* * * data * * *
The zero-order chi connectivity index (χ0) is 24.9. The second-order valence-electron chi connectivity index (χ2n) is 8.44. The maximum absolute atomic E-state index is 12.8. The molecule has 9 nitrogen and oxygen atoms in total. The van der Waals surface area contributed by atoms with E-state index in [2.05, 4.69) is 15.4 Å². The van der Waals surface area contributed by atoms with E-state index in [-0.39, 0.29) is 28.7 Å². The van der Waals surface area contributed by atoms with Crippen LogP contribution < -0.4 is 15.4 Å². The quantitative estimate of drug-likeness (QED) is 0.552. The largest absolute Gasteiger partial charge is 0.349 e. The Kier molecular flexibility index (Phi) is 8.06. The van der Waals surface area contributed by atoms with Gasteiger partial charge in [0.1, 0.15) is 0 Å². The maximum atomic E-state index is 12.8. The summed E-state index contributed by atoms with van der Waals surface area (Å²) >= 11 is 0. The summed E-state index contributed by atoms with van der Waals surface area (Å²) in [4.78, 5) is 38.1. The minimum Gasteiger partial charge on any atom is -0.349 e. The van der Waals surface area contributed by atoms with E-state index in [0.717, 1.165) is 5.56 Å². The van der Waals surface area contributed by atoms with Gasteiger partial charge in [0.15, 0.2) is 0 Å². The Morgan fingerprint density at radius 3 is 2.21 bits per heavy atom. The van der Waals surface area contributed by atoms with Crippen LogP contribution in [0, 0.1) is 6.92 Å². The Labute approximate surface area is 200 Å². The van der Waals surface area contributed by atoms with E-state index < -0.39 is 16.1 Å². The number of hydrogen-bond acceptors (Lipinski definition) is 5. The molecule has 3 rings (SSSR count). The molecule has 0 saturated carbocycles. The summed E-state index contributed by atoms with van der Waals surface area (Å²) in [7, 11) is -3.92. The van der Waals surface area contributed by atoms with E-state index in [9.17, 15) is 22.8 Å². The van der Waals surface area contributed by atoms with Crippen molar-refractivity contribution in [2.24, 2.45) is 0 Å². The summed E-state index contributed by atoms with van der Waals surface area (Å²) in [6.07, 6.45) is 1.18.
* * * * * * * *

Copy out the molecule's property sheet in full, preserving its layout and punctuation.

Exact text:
The zero-order chi connectivity index (χ0) is 24.9. The second-order valence-electron chi connectivity index (χ2n) is 8.44. The maximum absolute atomic E-state index is 12.8. The molecule has 9 nitrogen and oxygen atoms in total. The van der Waals surface area contributed by atoms with E-state index in [2.05, 4.69) is 15.4 Å². The van der Waals surface area contributed by atoms with E-state index in [-0.39, 0.29) is 28.7 Å². The van der Waals surface area contributed by atoms with Crippen LogP contribution < -0.4 is 15.4 Å². The quantitative estimate of drug-likeness (QED) is 0.552. The largest absolute Gasteiger partial charge is 0.349 e. The Kier molecular flexibility index (Phi) is 8.06. The van der Waals surface area contributed by atoms with Gasteiger partial charge in [0.1, 0.15) is 0 Å². The maximum atomic E-state index is 12.8. The summed E-state index contributed by atoms with van der Waals surface area (Å²) >= 11 is 0. The summed E-state index contributed by atoms with van der Waals surface area (Å²) in [4.78, 5) is 38.1. The minimum Gasteiger partial charge on any atom is -0.349 e. The van der Waals surface area contributed by atoms with E-state index in [0.717, 1.165) is 5.56 Å². The van der Waals surface area contributed by atoms with Gasteiger partial charge in [0.15, 0.2) is 0 Å². The Morgan fingerprint density at radius 3 is 2.21 bits per heavy atom. The van der Waals surface area contributed by atoms with Crippen LogP contribution in [0, 0.1) is 6.92 Å². The Labute approximate surface area is 200 Å². The van der Waals surface area contributed by atoms with E-state index < -0.39 is 16.1 Å². The number of hydrogen-bond acceptors (Lipinski definition) is 5. The molecule has 3 rings (SSSR count). The molecule has 0 saturated carbocycles. The summed E-state index contributed by atoms with van der Waals surface area (Å²) in [7, 11) is -3.92. The van der Waals surface area contributed by atoms with E-state index in [9.17, 15) is 22.8 Å². The van der Waals surface area contributed by atoms with Crippen molar-refractivity contribution in [2.24, 2.45) is 0 Å². The summed E-state index contributed by atoms with van der Waals surface area (Å²) in [6.07, 6.45) is 1.18.